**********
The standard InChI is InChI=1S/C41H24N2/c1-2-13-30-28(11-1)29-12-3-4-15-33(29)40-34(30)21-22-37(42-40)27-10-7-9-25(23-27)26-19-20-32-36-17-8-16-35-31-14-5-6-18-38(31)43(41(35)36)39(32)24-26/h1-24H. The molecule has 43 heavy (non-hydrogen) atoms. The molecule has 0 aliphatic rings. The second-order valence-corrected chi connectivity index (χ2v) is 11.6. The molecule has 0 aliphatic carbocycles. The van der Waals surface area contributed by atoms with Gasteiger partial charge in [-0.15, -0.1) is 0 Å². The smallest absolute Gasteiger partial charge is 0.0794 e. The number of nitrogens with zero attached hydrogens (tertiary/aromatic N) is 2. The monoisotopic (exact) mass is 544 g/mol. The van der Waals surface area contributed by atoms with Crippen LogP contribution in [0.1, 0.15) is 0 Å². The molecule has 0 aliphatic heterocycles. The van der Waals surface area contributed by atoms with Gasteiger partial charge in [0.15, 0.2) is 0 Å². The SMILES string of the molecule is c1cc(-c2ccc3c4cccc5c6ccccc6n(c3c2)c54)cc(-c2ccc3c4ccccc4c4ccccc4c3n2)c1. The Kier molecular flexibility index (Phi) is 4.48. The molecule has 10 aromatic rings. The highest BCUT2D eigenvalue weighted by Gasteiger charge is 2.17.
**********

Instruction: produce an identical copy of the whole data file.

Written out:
The standard InChI is InChI=1S/C41H24N2/c1-2-13-30-28(11-1)29-12-3-4-15-33(29)40-34(30)21-22-37(42-40)27-10-7-9-25(23-27)26-19-20-32-36-17-8-16-35-31-14-5-6-18-38(31)43(41(35)36)39(32)24-26/h1-24H. The molecule has 43 heavy (non-hydrogen) atoms. The molecule has 0 aliphatic rings. The second-order valence-corrected chi connectivity index (χ2v) is 11.6. The molecule has 0 aliphatic carbocycles. The van der Waals surface area contributed by atoms with Gasteiger partial charge in [-0.15, -0.1) is 0 Å². The smallest absolute Gasteiger partial charge is 0.0794 e. The number of nitrogens with zero attached hydrogens (tertiary/aromatic N) is 2. The monoisotopic (exact) mass is 544 g/mol. The van der Waals surface area contributed by atoms with Crippen LogP contribution in [0.1, 0.15) is 0 Å². The molecule has 0 aliphatic heterocycles. The van der Waals surface area contributed by atoms with Gasteiger partial charge in [0.15, 0.2) is 0 Å². The SMILES string of the molecule is c1cc(-c2ccc3c4cccc5c6ccccc6n(c3c2)c54)cc(-c2ccc3c4ccccc4c4ccccc4c3n2)c1. The Kier molecular flexibility index (Phi) is 4.48. The molecule has 10 aromatic rings. The highest BCUT2D eigenvalue weighted by Gasteiger charge is 2.17.